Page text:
When we think about listening we think about, well, hearing sounds via the ears. However, when it comes to listening in order to pick up key points for note-taking, it takes more than just hearing. In this case, it takes a “critical ear,” that is, absorbing key points by noticing not only the words spoken, but also by noting tones, volume, and even the body language that goes along. Additionally, being an active listener increases a note-taker’s chances of getting the information needed. Exercise 1 illustrates common non-verbal communication.
EXERCISE 1: Non-Verbal Communication
Directions: List as many non-verbal, emotional cues as you can by studying the faces in the pictures below.
Directions: The image below illustrates non-verbal body language. Describe a few poses or body movements one or more of your teachers now, or from the past, takes or has taken that communicates: pay closer attention. It might be from these examples, or something quite different. For example, an instructor might move close to the front row and fold his/her arms to indicate that what he or she will be saying is of a more serious nature. For another example, if he or she moves toward the white board to write something, it’s probably key information.
Just as there are ways that students can actively engage in the learning process in order to get the most out of their education. There are ways to actively listen as well, in order to get the most out of lectures and, more importantly, take all of the notes that might be required. The video in Exercise 2 covers several active listening strategies along with why we sometimes have difficulty listening.
EXERCISE 2: Active Listening
Directions: Watch the TED talk below and answer the following questions:
Video: 5 Ways to Listen Better, Julian Treasure at TED Global 2011
- What 3 types of listening does the speaker discuss?
- How and why have we been “losing our ability to listen,” as the speaker suggests? He cites 5 ways.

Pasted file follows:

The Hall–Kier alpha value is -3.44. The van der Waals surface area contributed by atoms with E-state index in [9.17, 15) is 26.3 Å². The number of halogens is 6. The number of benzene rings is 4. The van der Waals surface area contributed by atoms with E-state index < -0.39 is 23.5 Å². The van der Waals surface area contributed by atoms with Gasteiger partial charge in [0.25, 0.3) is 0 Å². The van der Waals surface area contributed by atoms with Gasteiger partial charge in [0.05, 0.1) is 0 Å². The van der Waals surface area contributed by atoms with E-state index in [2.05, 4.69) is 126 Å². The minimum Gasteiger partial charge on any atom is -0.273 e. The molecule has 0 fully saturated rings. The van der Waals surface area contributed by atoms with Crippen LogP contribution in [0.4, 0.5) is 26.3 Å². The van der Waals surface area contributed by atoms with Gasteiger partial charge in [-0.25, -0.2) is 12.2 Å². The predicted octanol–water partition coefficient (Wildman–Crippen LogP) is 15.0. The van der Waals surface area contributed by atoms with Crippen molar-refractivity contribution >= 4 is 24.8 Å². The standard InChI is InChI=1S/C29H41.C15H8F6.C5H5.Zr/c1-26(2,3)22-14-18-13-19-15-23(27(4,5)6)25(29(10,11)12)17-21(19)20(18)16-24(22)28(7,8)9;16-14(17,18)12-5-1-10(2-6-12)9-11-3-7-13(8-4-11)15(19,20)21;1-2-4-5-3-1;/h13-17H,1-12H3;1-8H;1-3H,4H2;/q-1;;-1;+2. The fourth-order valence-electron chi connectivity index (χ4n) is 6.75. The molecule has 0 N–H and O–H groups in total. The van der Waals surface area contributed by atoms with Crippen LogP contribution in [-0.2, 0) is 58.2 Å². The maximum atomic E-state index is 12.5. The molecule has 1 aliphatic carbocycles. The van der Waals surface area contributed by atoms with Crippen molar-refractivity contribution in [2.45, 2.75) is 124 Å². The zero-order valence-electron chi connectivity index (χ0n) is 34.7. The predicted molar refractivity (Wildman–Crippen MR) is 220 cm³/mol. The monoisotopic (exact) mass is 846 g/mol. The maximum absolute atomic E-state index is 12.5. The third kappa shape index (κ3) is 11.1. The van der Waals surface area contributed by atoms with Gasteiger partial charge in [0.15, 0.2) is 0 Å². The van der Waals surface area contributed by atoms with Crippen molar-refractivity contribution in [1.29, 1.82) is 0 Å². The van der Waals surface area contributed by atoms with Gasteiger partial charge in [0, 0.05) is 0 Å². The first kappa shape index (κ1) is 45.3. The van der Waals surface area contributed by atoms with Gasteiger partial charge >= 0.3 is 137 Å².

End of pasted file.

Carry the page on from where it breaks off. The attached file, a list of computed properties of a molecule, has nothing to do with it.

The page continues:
- What are the 5 tools we can use to listen better?
Directions: Taking into consideration all of the activities in the exercises above, write a one-page (250-300 words) reflection on how you can use the information on non-verbal and listening skills to enhance both your ability to pay attention to lectures and to take better notes on them.
Perhaps the most useful learning tools of all are notes taken from both lectures and course materials. By annotating for key information, then condensing it, students create personalized summaries helpful for studying.
Often, students are unsure about what constitutes “key information.” Here is a list of items to highlight or annotate for in textbooks and a list of items to listen for in lectures.
Key Information in Textbooks
The following elements of a textbook chapter are especially important in helping you discern key information:
- Study questions
- Topic sentences (as the speaker in the video on “Skim Reading,” exercise 3.2, also in Lesson 3.2 notes: sometimes the reader has to read the first two or even three sentences of a paragraph or section to get the entire main topic).
- Anything that is bolded, or in some other way set off from the default print size and style. Sub-topic titles are good examples of this.
- “Side bars,” which are boxes of related information. These might include statistics, brief biographies of authors or persons of note related to the chapter content, price points on brochures for businesses, charts, graphs, photographs, and/or illustrations. They are typically a different color or in some other way set off for attention but not as the focal point of the text. Pay attention to the captions or legends that might accompany graphics. In this e-text, the exercises are set apart in side bars.
- Glossary terms that may be incorporated in the margins or otherwise set apart.
- Some textbooks include outlines of each chapter’s main points in the introductory section.
Key Information in Lectures
As the lecturer, live or video, presents the material, there are two types of key information cues to be aware of.
A speaker will often have unique facial and body nonverbal cues that alert you to several things, as you learn to “read” your professor:
- Stances or movements that alert you to when he/she will shift to a different topic or subtopic.
- Other cues that alert you to when the information is of special significance (including verbal clues, below).
- Pay attention to when the speaker uses any of the transition clues used in reading comprehension.
- Many speakers also announce when they are adding information or changing topics in various other ways.
Licenses and Attributions:
CC licensed content, previously shared:
How to Learn Like a Pro! Authored by Phyllis Nissila. Located at: https://openoregon.pressbooks.pub/co...pter/lesson-1/ and https://openoregon.pressbooks.pub/co...n-and-formats/ License: CC-BY Attribution.
Adaptions: Changed formatting, removed emoticon image, embedded Ted Talk video, slight edits for consistency, combined Lessons 4.1 and 4.2, retitled chapter.
Julian Treasure: 5 Ways to Listen Better. Authored by TED.com
Located at: https://www.ted.com/talks/julian_tre...ge=en#t-440931
License: CC-BY–NC–ND 4.0 International.
“Universal Emotions” image by Icerko Lýdia is licensed under CC BY 3.0
“Men Silhouette” image by geralt is in the Public Domain, CC0
Adaptions: Reformatted, some content removed to fit a broader audience.